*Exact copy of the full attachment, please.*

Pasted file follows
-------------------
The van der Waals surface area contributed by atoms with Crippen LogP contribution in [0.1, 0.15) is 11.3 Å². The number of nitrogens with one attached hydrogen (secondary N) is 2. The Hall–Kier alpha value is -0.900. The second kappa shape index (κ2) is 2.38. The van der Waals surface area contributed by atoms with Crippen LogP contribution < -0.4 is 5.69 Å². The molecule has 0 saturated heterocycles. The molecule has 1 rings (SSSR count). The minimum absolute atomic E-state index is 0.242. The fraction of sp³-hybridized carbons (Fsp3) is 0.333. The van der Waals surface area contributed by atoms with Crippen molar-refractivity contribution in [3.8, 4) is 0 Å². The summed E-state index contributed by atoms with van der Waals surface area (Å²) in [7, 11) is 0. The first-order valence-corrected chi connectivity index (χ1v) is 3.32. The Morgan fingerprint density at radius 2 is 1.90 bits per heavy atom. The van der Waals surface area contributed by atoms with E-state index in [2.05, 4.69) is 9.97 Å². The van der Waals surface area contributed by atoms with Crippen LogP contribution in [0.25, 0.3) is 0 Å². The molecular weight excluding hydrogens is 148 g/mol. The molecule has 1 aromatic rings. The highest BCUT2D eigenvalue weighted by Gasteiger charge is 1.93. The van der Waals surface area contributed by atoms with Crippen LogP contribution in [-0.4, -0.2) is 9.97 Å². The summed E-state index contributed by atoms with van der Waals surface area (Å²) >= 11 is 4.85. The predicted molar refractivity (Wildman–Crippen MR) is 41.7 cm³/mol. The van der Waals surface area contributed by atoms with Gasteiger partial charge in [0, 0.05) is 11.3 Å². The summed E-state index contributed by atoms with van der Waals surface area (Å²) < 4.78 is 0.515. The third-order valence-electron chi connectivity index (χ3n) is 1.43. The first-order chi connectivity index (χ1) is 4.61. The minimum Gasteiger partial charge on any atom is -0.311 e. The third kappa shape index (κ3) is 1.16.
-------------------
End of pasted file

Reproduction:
The van der Waals surface area contributed by atoms with Crippen LogP contribution in [0.1, 0.15) is 11.3 Å². The number of nitrogens with one attached hydrogen (secondary N) is 2. The Hall–Kier alpha value is -0.900. The second kappa shape index (κ2) is 2.38. The van der Waals surface area contributed by atoms with Crippen LogP contribution < -0.4 is 5.69 Å². The molecule has 0 saturated heterocycles. The molecule has 1 rings (SSSR count). The minimum absolute atomic E-state index is 0.242. The fraction of sp³-hybridized carbons (Fsp3) is 0.333. The van der Waals surface area contributed by atoms with Crippen molar-refractivity contribution in [3.8, 4) is 0 Å². The summed E-state index contributed by atoms with van der Waals surface area (Å²) in [7, 11) is 0. The first-order valence-corrected chi connectivity index (χ1v) is 3.32. The Morgan fingerprint density at radius 2 is 1.90 bits per heavy atom. The van der Waals surface area contributed by atoms with E-state index in [2.05, 4.69) is 9.97 Å². The van der Waals surface area contributed by atoms with Crippen LogP contribution in [0.25, 0.3) is 0 Å². The molecular weight excluding hydrogens is 148 g/mol. The molecule has 1 aromatic rings. The highest BCUT2D eigenvalue weighted by Gasteiger charge is 1.93. The van der Waals surface area contributed by atoms with Crippen LogP contribution in [-0.4, -0.2) is 9.97 Å². The summed E-state index contributed by atoms with van der Waals surface area (Å²) >= 11 is 4.85. The predicted molar refractivity (Wildman–Crippen MR) is 41.7 cm³/mol. The van der Waals surface area contributed by atoms with Gasteiger partial charge in [0, 0.05) is 11.3 Å². The summed E-state index contributed by atoms with van der Waals surface area (Å²) < 4.78 is 0.515. The third-order valence-electron chi connectivity index (χ3n) is 1.43. The first-order chi connectivity index (χ1) is 4.61. The minimum Gasteiger partial charge on any atom is -0.311 e. The third kappa shape index (κ3) is 1.16.